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2021 online sermons » Robert Jeffress » Robert Jeffress - The Just Live By Faith - Part 1

Robert Jeffress - The Just Live By Faith - Part 1


Robert Jeffress - The Just Live By Faith - Part 1
Robert Jeffress - The Just Live By Faith - Part 1
TOPICS: Grace-Powered Living, Grace, Faith, Righteousness

Hi, I'm Robert Jeffress. And welcome again, to Pathway to Victory. The heart of the Gospel is this, although every single one of us has sinned. God provided an escape through faith in Jesus Christ, but that leaves us with a perplexing question. What does it really mean to have faith? Well, during this next half hour, we'll put to rest a number of wrong ideas about faith and look to Romans 1 to discover its true meaning. My message is titled, The Just Live by Faith, on today's edition of Pathway to Victory.

John Bisagno the long time pastor of First Baptist Church in Houston says that faith is a part of everyday life. When you think about it, we go to a doctor when we're sick whose name we cannot pronounce, he gives us a prescription. We cannot read. We take it to a pharmacist, we do not see. He gives us a medicine, we do not understand. And yet we take it. Faith is a part of everyday life, but it's essential to the next life. And that's what we see over and over again in the Word of God, the importance of faith. To Habakkuk the prophet God said the righteous person shall live by faith. To the woman whose sinfulness caused her to beg for Jesus' forgiveness. And she washed his feet with her tears. Remember what Jesus said, "Your sins have been forgiven. Your faith has saved you". In Hebrews 11 :6 the writer says, "Without faith it is impossible to please God".

Over and over again, the Bible talks about the importance of faith and thus it shall be no surprise that when we get to the foundational book of all of the New Testament, the book of Romans, the theme of this book is grounded in faith. Romans 1:16-17. "For I am not ashamed of the Gospel of Christ for it is the power of God unto salvation to everyone who believes, to the Jew first and then to the Greek. For in it the righteousness of God is revealed from faith to faith". And then he quotes Habakkuk the prophet, "For the righteous person shall live by faith". How do we come to a right relationship with God? How can we know we're going to be approved by God and enter into heaven one day? It is not by works, it is by faith in the grace of God, believing what God has done for us through Christ.

Now think about this with me. If indeed it is by faith that I receive God's approval and escape, the flames of hell, don't you think it's important that we understand what faith is? If it is the ingredient, it is the essential for receiving God's approval. Hadn't we better understand whether or not we have that kind of faith? Well, to understand what faith is, I think the best way to understand faith and define it, is by identifying faith is not, okay. Faith, first of all is not a feeling. It's not a feeling. Sometimes when I'm talking to somebody who's not a Christian or I believe they may not be a Christian. I'll ask them a question. And you've asked the question before it comes from the evangelism explosion class. And the question goes like this. If you were to die tonight, do you know for certain that you will be welcomed into heaven?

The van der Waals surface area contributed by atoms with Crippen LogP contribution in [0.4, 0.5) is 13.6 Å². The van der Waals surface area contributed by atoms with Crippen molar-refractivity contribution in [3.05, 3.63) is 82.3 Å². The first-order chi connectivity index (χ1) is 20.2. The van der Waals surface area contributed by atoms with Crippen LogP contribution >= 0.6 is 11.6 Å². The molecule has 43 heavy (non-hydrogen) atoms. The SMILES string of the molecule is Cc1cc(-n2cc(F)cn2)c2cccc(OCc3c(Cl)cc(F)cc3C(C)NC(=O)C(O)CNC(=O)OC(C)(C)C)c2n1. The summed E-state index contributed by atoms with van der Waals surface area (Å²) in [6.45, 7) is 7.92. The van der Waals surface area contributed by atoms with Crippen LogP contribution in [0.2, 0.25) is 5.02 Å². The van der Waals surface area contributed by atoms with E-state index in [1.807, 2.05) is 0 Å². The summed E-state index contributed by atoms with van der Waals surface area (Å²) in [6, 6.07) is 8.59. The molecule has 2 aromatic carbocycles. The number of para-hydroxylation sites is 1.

Now a lot of people will say, well, no nobody can know that for sure. But every now and then I run into somebody who says, "Oh yes, I know I'm going to heaven". And I said, well, how do you know you're going to heaven? And this person will say, "Well, I just have a feeling that everything's right between God and me". Well, that's not faith, that's fantasy. Faith is not based on a feeling nor is faith hope. A lot of people think that faith is a synonym for hope. They'll say something like, "Well I sure hope I'm going to heaven". Kind of like, I sure hope somebody discovers a cure to cancer. Well that is not faith, that's just wishful thinking. Faith is not a feeling, it's not hope. It's not even optimism. A lot of people think that faith is a synonym for thinking positively. If I just think positively long enough whatever I want to happen will happen.

And Dr. Norman Vincent Peale was the pastor of the riverside church in New York. He is the man, the pastor who turned positive, thinking into a religion. He was the mentor of Robert Schuller and Dr. Peale one time told his audience what they needed to do in order to build optimism in their life. Peale said, "What you need to do is when you awaken in the morning, before you get out of bed simply repeat these words three times. I believe, I believe. I believe". Unfortunately, as John Stott notes, Norman Vincent Peale never told his audience what they needed to believe in. Is just believe whatever that means. No faith always demands an object.